Benoit Poirier -- Desjardins Capital -- Analyst

That's great color Alain. And my follow-up question is obviously, when we look in terms of M&A, you ended the quarter with a very strong balance sheet. UPS integration also is doing well. So are there any particular segments in terms of M&A, you would pay more attention to in 2022? And you made some comment about the fact that the Canadian LTL market is maybe less organized in Canada versus the US. So do you see an opportunity maybe to make a bolder move on Canadian LTL and maybe try to organize similar to the US, Alain?

Alain Bedard -- Chairman, President and Chief Executive Officer

Yes. Yes for sure LTL we love LTL. I mean LTL is 47% of our revenue today. We love LTL. That's 25 years ago, that's where I started with LTL, right? So for sure both US and Canada, US is different because we need to be more stable with TForce Freight. We have to know more, OK? But for sure the US LTL, if we could find the right fit, we'll be looking at that.

On the Canadian side, we passed on one transaction because we were too busy with TForce Freight at the time and it's been taken over by one of our peers, it's OK. It's fine. If we -- if there's another one, absolutely we're going to look at it. And we're on the lookout. I mean -- but you'll see us -- you've seen us very active on the M&A side in Canada in Q3.

You'll see us finish very strong in Q4. We have a lot of good stuff on the pipeline on M&A that will be closing in Q4 on the Canadian side and even some on the US side small transaction but very, very interesting and also creating value for our shareholders because remember what I said all the time. You make your money in the buying never on the selling.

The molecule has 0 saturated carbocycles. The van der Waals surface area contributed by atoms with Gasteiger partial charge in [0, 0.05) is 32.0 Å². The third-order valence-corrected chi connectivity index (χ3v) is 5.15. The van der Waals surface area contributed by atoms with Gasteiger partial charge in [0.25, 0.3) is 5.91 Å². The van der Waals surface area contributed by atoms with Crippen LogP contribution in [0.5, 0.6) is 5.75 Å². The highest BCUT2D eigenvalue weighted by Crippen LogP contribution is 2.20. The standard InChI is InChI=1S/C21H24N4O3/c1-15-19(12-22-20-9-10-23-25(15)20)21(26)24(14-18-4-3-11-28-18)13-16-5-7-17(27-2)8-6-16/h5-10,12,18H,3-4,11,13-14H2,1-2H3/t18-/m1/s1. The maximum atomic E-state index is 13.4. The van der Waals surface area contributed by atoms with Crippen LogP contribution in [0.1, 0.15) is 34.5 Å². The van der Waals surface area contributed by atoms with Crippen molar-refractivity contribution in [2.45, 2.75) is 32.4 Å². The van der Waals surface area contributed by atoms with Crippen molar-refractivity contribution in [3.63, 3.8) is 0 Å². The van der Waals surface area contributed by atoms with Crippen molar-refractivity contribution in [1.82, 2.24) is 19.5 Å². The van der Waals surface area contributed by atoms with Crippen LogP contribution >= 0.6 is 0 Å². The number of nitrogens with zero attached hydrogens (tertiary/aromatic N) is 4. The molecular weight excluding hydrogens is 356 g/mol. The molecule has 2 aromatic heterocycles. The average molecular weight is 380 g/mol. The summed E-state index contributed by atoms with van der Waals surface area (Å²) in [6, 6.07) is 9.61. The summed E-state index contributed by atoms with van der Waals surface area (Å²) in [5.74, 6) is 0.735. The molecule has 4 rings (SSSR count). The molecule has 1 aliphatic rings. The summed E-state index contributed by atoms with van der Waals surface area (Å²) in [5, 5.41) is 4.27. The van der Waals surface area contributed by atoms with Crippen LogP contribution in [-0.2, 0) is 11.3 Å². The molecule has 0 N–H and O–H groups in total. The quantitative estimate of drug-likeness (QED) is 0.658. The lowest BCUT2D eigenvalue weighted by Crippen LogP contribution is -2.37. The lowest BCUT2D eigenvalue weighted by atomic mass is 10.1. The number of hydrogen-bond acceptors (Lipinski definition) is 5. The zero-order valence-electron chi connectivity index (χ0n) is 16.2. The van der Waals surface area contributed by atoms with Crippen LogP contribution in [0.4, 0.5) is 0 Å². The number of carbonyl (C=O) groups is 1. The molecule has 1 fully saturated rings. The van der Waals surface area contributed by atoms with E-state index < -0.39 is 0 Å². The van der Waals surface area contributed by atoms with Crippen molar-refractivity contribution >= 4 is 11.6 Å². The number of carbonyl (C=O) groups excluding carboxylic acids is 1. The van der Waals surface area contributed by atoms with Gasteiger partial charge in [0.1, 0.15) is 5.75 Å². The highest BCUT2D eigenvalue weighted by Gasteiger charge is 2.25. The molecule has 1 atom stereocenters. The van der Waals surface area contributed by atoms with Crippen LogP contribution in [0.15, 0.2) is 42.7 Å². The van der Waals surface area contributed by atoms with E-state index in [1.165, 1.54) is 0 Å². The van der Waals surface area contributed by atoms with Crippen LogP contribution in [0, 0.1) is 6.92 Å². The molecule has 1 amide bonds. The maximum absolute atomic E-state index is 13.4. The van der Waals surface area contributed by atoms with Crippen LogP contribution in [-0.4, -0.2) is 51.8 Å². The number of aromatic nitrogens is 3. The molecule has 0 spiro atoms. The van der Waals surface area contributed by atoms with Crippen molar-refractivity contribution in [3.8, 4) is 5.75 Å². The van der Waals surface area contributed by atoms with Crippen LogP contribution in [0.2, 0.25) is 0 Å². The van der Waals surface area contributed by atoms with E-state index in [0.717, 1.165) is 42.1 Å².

Benoit Poirier -- Desjardins Capital -- Analyst

Yes. Okay. That's great comment. Thank you very much for the time, Alain.

Alain Bedard -- Chairman, President and Chief Executive Officer

Pleasure, Benoit.

Operator

Your next question will come from the line of Cameron Doerksen with National Bank Financial. Please go ahead with your question.

Cameron Doerksen -- National Bank Financial -- Analyst

Yes, thanks. Good morning.

Alain Bedard -- Chairman, President and Chief Executive Officer

Good morning, Cameron.

Cameron Doerksen -- National Bank Financial -- Analyst

So I just had two quick questions for you. One is just with regards to how we should think about the -- I guess the less than truckload or the TForce Freight, how the revenue in Q4 is sequentially relative to Q3? I mean there must be some history there. But I'm just wondering what was -- I'm assuming it's obviously seasonally a weaker quarter. But how much of a percentage drop which you typically see from Q3 to Q4?

Alain Bedard -- Chairman, President and Chief Executive Officer

Yes. So what the guys have told us on that Cameron is about 8%.

Cameron Doerksen -- National Bank Financial -- Analyst

Okay. And the second I guess sort of outlook question here is really with regard to the capex. I mean you gave us a number for Q4. But with all the -- I guess the truck buying kind of push to the right here what does capex look like for 2022 now?

Alain Bedard -- Chairman, President and Chief Executive Officer

Well, that's a very good question. And it's hard to answer that, Cameron, because we get commitment from those guys but they don't deliver right now, right? So it's very, very difficult to see. So what we're saying about Q4 is about 100. We hope that we get 100. That's what's supposed to happen, OK? But we never know. They can call us and say, oh we have an issue with it. And finally, the trucks don't come in, OK. But that being said for 2022 so far, OK, we know we have commitments for about 2,000 trucks, OK, from suppliers, different suppliers. Our demand is three, OK? So we're still short.